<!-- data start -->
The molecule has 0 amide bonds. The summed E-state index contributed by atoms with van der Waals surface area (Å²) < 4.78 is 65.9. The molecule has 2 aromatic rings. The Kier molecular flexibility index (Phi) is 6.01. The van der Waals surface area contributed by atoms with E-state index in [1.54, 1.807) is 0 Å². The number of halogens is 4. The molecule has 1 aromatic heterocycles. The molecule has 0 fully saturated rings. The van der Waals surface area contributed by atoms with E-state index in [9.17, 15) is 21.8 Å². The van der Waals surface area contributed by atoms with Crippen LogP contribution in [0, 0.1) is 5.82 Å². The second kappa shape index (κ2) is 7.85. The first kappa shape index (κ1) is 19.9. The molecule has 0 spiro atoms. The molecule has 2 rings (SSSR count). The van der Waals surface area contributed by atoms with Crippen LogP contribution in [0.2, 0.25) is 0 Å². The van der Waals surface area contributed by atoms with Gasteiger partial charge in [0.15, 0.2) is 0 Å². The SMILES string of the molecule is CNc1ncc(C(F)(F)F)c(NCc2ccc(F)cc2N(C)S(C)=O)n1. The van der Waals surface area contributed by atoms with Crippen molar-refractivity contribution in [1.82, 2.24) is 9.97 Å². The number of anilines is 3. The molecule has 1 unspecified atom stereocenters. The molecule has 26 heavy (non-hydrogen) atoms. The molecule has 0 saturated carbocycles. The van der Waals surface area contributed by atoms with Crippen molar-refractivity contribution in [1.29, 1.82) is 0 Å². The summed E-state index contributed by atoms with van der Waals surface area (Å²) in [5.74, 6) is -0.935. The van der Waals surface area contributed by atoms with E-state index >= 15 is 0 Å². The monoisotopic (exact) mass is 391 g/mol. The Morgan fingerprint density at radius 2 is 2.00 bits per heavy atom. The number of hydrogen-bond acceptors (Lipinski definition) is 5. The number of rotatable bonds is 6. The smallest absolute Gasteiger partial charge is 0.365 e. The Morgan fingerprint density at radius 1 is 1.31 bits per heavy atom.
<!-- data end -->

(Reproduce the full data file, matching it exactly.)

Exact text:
The molecule has 0 amide bonds. The summed E-state index contributed by atoms with van der Waals surface area (Å²) < 4.78 is 65.9. The molecule has 2 aromatic rings. The Kier molecular flexibility index (Phi) is 6.01. The van der Waals surface area contributed by atoms with E-state index in [1.54, 1.807) is 0 Å². The number of halogens is 4. The molecule has 1 aromatic heterocycles. The molecule has 0 fully saturated rings. The van der Waals surface area contributed by atoms with E-state index in [9.17, 15) is 21.8 Å². The van der Waals surface area contributed by atoms with Crippen LogP contribution in [0, 0.1) is 5.82 Å². The second kappa shape index (κ2) is 7.85. The first kappa shape index (κ1) is 19.9. The molecule has 0 spiro atoms. The molecule has 2 rings (SSSR count). The van der Waals surface area contributed by atoms with Crippen LogP contribution in [0.2, 0.25) is 0 Å². The van der Waals surface area contributed by atoms with Gasteiger partial charge in [0.15, 0.2) is 0 Å². The SMILES string of the molecule is CNc1ncc(C(F)(F)F)c(NCc2ccc(F)cc2N(C)S(C)=O)n1. The van der Waals surface area contributed by atoms with Crippen molar-refractivity contribution in [1.82, 2.24) is 9.97 Å². The number of anilines is 3. The molecule has 1 unspecified atom stereocenters. The molecule has 26 heavy (non-hydrogen) atoms. The molecule has 0 saturated carbocycles. The van der Waals surface area contributed by atoms with Crippen molar-refractivity contribution in [1.29, 1.82) is 0 Å². The summed E-state index contributed by atoms with van der Waals surface area (Å²) in [5.74, 6) is -0.935. The van der Waals surface area contributed by atoms with E-state index >= 15 is 0 Å². The monoisotopic (exact) mass is 391 g/mol. The Morgan fingerprint density at radius 2 is 2.00 bits per heavy atom. The number of hydrogen-bond acceptors (Lipinski definition) is 5. The number of rotatable bonds is 6. The smallest absolute Gasteiger partial charge is 0.365 e. The Morgan fingerprint density at radius 1 is 1.31 bits per heavy atom.